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S. Mohr, C. Miller, T.S. Kern; Minocycline Prevents Hyperglycemia-Induced Caspase Activation in Retina of Diabetic Mice and in Retinal Müller Cells . Invest. Ophthalmol. Vis. Sci. 2003;44(13):3875.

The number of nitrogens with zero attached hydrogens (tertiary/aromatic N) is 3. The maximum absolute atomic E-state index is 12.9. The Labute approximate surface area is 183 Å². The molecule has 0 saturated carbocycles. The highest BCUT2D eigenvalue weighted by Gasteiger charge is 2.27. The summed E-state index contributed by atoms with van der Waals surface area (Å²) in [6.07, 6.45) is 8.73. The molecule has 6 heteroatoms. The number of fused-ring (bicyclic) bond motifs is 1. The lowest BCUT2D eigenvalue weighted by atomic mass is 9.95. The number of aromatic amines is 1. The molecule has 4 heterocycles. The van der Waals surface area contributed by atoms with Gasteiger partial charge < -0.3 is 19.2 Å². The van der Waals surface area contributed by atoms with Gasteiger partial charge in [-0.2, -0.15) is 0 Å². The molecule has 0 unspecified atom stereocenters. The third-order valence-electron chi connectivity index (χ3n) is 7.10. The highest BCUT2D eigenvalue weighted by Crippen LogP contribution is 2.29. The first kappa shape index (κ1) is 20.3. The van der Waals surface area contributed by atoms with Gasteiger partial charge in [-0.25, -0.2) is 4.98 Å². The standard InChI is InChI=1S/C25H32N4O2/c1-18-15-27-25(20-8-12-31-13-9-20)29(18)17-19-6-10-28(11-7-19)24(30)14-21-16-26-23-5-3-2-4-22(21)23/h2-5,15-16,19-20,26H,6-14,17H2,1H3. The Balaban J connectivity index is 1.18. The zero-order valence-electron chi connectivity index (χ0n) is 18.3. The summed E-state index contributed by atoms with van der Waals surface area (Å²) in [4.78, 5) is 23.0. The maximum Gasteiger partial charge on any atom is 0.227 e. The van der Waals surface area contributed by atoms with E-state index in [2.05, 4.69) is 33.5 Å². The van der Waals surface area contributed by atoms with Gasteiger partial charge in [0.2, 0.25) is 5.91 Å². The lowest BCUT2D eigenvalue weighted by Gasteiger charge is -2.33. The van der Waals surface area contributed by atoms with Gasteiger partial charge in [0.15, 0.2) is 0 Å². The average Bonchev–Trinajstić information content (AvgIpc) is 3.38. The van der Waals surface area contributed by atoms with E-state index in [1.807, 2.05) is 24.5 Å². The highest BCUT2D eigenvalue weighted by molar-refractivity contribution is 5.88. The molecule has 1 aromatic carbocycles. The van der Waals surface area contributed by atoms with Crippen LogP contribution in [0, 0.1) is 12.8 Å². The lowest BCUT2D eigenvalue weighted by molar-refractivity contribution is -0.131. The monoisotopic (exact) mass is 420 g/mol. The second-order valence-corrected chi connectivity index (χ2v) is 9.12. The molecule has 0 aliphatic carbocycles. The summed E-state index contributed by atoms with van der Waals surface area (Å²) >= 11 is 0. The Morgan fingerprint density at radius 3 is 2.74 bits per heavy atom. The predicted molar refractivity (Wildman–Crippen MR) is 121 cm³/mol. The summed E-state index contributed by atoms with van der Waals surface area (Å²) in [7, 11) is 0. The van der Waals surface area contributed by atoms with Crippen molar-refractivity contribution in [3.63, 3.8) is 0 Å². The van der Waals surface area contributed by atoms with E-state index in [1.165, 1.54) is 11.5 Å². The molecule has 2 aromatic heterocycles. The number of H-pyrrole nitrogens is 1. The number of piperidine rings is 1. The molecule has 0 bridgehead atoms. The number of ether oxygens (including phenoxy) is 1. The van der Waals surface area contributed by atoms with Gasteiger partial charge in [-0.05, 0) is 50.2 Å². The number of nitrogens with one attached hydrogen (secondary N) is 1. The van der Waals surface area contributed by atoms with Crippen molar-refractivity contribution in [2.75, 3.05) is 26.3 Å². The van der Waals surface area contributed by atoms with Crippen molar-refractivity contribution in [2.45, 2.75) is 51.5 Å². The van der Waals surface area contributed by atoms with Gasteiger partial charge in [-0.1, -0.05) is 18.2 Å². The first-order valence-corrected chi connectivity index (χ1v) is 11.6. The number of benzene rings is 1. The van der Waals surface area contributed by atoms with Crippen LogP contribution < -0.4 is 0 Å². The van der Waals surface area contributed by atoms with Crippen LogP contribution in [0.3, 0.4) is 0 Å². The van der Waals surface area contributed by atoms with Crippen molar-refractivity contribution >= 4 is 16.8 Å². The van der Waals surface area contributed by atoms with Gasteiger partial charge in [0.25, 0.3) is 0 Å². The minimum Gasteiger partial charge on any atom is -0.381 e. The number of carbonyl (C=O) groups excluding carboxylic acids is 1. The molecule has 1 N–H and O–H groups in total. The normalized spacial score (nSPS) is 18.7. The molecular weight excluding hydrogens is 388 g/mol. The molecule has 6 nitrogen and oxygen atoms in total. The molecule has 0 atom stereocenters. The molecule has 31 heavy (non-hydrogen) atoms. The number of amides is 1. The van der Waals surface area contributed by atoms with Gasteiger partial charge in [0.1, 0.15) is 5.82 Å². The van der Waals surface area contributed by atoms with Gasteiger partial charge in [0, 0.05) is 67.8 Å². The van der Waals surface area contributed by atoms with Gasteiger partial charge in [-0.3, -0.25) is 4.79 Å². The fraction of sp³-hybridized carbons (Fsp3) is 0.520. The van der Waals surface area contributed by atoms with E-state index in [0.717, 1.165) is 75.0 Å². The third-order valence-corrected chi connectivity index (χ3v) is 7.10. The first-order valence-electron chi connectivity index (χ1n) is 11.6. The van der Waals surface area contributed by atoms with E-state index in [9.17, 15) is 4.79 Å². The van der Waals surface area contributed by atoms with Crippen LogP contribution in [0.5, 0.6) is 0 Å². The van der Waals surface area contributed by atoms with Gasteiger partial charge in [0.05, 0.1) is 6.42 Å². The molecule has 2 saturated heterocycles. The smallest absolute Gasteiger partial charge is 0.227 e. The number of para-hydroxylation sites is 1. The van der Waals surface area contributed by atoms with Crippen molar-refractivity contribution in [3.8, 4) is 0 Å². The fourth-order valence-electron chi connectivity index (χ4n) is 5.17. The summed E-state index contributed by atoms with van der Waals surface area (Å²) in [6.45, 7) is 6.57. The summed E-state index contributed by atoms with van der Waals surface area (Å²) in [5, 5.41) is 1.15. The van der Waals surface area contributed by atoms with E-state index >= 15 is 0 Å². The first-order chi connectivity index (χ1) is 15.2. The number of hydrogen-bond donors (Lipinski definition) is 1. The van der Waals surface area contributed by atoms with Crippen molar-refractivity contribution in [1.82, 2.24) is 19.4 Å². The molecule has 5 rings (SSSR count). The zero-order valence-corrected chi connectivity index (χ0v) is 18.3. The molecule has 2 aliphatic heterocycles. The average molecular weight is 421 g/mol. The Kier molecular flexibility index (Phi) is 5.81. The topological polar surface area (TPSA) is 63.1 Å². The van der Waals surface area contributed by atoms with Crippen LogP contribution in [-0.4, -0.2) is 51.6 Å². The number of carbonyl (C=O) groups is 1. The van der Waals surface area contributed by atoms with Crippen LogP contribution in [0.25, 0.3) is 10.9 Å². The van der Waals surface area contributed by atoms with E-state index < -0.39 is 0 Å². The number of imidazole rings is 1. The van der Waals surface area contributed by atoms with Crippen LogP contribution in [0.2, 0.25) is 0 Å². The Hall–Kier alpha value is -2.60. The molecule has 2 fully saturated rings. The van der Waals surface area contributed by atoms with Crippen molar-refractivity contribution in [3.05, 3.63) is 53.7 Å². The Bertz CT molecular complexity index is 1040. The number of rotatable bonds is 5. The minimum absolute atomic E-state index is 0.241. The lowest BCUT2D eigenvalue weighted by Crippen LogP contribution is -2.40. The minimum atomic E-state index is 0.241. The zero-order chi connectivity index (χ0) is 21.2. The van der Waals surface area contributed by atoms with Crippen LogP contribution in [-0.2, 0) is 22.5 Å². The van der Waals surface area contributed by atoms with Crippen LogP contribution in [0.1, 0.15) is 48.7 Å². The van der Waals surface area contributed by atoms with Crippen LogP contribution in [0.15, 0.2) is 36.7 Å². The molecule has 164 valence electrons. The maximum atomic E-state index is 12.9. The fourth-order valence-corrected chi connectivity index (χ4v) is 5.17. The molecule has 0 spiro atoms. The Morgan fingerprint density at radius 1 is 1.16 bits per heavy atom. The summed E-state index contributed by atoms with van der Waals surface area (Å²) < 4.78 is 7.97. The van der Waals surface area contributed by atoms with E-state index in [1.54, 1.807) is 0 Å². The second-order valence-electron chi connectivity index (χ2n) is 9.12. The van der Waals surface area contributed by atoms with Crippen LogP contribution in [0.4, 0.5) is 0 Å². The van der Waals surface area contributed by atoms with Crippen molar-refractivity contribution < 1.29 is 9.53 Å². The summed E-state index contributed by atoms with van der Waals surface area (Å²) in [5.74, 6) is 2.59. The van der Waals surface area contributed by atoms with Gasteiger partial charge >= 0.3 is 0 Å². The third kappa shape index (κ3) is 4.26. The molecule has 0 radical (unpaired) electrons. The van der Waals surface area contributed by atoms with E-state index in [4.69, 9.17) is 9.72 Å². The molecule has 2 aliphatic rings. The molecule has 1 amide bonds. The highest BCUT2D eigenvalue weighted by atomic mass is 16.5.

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Purpose: Caspase-1 has been associated with the production of pro-inflammatory cytokines and the induction of apoptosis. We have previously shown that hyperglycemia induces caspase activation, especially the activation of caspase-1 family, in the retina of diabetic mice and humans, and retinal in Müller cells. Therefore, this study is focused on the effect of minocycline, a second-generation tetracycline and proposed caspase-1 inhibitor, on hyperglycemia-induced caspase-1 activation in retinal Müller cells and retinas of diabetic mice. Methods: Mice made diabetic using streptozotocin were injected intraperitoneal with minocycline (5mg/kg body weight) 3 or 7 times a week for 10 weeks. Transformed rat retinal Müller cells (rMC-1) were treated with 25 mM glucose in the presence or absence of minocycline (50-100 µM) for up to 5 days. Cells treated with 5 mM glucose served as controls. Caspase activities were measured by incubating whole cell lysates or retinal lysates with fluorogenic substrates specific for the individual caspases. Mitochondria mediated oxidative stress was detected using MitoTrackerRed (CM-H2XRos) followed by confocal microscopy analysis. Apoptosis was measured using AnnexinV staining. Results: Minocycline prevented hyperglycemia-induced activation of caspase-1 and subsequent interleukin-1ß production, as well as the activation of caspase-2, 6, and 8 in retinas of diabetic mice at 2 months of diabetes in vivo. Minocycline also inhibited high glucose induced caspase activation (cas-1, 2, 3, 6, 8, and 9), production of interleukin-1ß, formation of mitochondrial superoxide, and apoptosis in retinal Müller cells. Conclusions: The results indicate that minocycline is a potent caspases inhibitor for hyperglycemia-induced caspase activation in retinal cells in vivo and in vitro. Therefore, minocycline might represent a potential new drug for investigating the role of caspases and inflammation in the pathogenesis of diabetic retinopathy.
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